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Brutal Photo Shows The Grim Reality Of End Of Life Care Under Covid-19

James Felton

James Felton

James Felton

James Felton

Senior Staff Writer

James is a published author with four pop-history and science books to his name. He specializes in history, strange science, and anything out of the ordinary.

Senior Staff Writer

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An image that highlights this has been spread on social media lately, reportedly taken by a palliative care doctor. Klintsou Ihar/Shutterstock.com/Twitter/Alex Winter

One of the many grim aspects of dying of Covid-19 is the isolation people face at the end. Unable to let visitors be in physical proximity, patients can only see or speak to relatives through a screen to say their final goodbyes.

An image that highlights this has been shared on social media recently, reportedly taken by a palliative care doctor.

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The stark image shows iPads on stands ready to be taken to patients on end of life care so that they can communicate with their loved ones. People have been sharing stories of those who have had to say goodbye in this way.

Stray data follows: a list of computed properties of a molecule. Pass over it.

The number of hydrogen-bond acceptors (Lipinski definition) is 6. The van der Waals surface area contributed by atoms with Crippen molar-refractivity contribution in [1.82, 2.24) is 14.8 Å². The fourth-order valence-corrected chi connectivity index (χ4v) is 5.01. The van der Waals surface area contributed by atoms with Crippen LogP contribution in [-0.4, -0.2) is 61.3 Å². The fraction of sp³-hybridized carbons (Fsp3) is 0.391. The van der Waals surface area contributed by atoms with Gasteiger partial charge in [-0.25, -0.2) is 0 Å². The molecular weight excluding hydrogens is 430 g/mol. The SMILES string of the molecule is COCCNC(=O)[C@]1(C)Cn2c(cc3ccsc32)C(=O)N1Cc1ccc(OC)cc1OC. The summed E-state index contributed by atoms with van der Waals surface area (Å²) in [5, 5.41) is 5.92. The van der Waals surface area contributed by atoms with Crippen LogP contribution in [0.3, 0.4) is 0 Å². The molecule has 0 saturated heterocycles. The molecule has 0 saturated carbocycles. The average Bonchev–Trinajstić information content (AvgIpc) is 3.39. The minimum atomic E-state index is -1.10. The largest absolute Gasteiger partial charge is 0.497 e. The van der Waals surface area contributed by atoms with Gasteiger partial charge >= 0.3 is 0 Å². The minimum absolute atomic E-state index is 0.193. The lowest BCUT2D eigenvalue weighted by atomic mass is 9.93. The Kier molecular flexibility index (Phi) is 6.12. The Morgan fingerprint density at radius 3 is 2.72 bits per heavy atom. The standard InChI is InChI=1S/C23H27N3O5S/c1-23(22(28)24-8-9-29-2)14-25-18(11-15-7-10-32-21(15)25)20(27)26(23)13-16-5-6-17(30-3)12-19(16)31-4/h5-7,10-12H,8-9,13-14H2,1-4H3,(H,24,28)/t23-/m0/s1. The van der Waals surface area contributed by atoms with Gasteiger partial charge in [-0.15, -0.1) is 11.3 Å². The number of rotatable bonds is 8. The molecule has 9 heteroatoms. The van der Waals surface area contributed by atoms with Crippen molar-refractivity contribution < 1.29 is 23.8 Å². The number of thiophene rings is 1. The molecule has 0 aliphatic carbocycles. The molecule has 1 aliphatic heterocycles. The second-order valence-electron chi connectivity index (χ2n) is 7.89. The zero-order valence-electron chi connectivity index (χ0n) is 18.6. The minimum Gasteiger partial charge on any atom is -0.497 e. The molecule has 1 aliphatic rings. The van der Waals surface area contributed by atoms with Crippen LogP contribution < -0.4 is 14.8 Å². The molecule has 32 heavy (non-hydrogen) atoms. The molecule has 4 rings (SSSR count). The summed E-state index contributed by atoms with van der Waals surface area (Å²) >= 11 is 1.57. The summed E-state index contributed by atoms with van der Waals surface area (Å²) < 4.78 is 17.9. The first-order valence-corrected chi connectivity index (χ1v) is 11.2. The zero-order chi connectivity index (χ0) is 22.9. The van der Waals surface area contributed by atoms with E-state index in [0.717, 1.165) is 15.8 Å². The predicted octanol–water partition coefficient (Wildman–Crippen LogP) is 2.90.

"On Monday my boyfriend said goodbye to his mother on an iPad," one person wrote on Twitter. "He didn’t get one last hug or simply hold her hand. He sat behind glass & held an iPad to try and prevent doing the same goodbye with his elderly father. I have rage. I can’t even be sad yet because I’m just so angry."

"Did the same with my mother Thanksgiving Day," another added. "The pain of losing her is almost unbearable and it was so unnecessary. #justwearthedamnmask".

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"For everyone complaining about having to watch movies from home, these are the last screens many people will see," actor and filmmaker Alex Winter posted. "Please stay home if possible, wear a mask and take the pandemic seriously. We're not out of the woods and a vaccine is not around the corner just yet."

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Several people suggested that showing the public the reality inside hospitals might prompt people to take social distancing and mask measures more seriously, or at least to not visit too many people during the holiday season and risk the spread of the disease. Several cited the effect showing funeral caskets during the Vietnam War had on public opinion. Though popular as an idea, doctors had their concerns.

"We can’t show you around due to patient privacy," Ether Choo MD wrote on Twitter. "But if you can’t get the picture from this we can’t help you."

Though the first vaccines are now coming to market – a woman in the UK  was the first person to have the vaccine in the world today – the photo is a reminder that the situation is still dire in many countries around the world. So far the US has seen over 290,000 deaths since the pandemic began. If you'd like to donate money towards supplying iPads to hospitals, which have seen shortages of the equipment, you can do so here.


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